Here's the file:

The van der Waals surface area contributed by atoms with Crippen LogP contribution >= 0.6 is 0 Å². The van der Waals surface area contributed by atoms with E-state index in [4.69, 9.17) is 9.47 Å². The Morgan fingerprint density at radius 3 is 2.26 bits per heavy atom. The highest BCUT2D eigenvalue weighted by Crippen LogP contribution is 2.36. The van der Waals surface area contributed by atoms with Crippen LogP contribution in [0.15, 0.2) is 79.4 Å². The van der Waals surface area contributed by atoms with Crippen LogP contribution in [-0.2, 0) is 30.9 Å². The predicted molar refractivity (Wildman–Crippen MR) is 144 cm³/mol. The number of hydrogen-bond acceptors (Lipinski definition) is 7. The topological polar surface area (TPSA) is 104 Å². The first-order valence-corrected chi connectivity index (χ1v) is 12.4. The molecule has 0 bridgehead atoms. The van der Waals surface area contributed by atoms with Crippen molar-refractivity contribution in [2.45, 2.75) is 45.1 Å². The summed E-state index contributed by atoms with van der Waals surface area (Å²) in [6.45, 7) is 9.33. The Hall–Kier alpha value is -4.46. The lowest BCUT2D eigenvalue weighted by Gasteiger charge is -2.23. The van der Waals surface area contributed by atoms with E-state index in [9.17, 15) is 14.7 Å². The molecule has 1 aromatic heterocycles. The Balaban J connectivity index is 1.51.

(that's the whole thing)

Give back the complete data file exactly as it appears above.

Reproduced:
The van der Waals surface area contributed by atoms with Crippen LogP contribution >= 0.6 is 0 Å². The van der Waals surface area contributed by atoms with E-state index in [4.69, 9.17) is 9.47 Å². The Morgan fingerprint density at radius 3 is 2.26 bits per heavy atom. The highest BCUT2D eigenvalue weighted by Crippen LogP contribution is 2.36. The van der Waals surface area contributed by atoms with Crippen LogP contribution in [0.15, 0.2) is 79.4 Å². The van der Waals surface area contributed by atoms with Crippen LogP contribution in [-0.2, 0) is 30.9 Å². The predicted molar refractivity (Wildman–Crippen MR) is 144 cm³/mol. The number of hydrogen-bond acceptors (Lipinski definition) is 7. The topological polar surface area (TPSA) is 104 Å². The first-order valence-corrected chi connectivity index (χ1v) is 12.4. The molecule has 0 bridgehead atoms. The van der Waals surface area contributed by atoms with Crippen molar-refractivity contribution in [2.45, 2.75) is 45.1 Å². The summed E-state index contributed by atoms with van der Waals surface area (Å²) in [6.45, 7) is 9.33. The Hall–Kier alpha value is -4.46. The lowest BCUT2D eigenvalue weighted by Gasteiger charge is -2.23. The van der Waals surface area contributed by atoms with E-state index in [9.17, 15) is 14.7 Å². The molecule has 1 aromatic heterocycles. The Balaban J connectivity index is 1.51.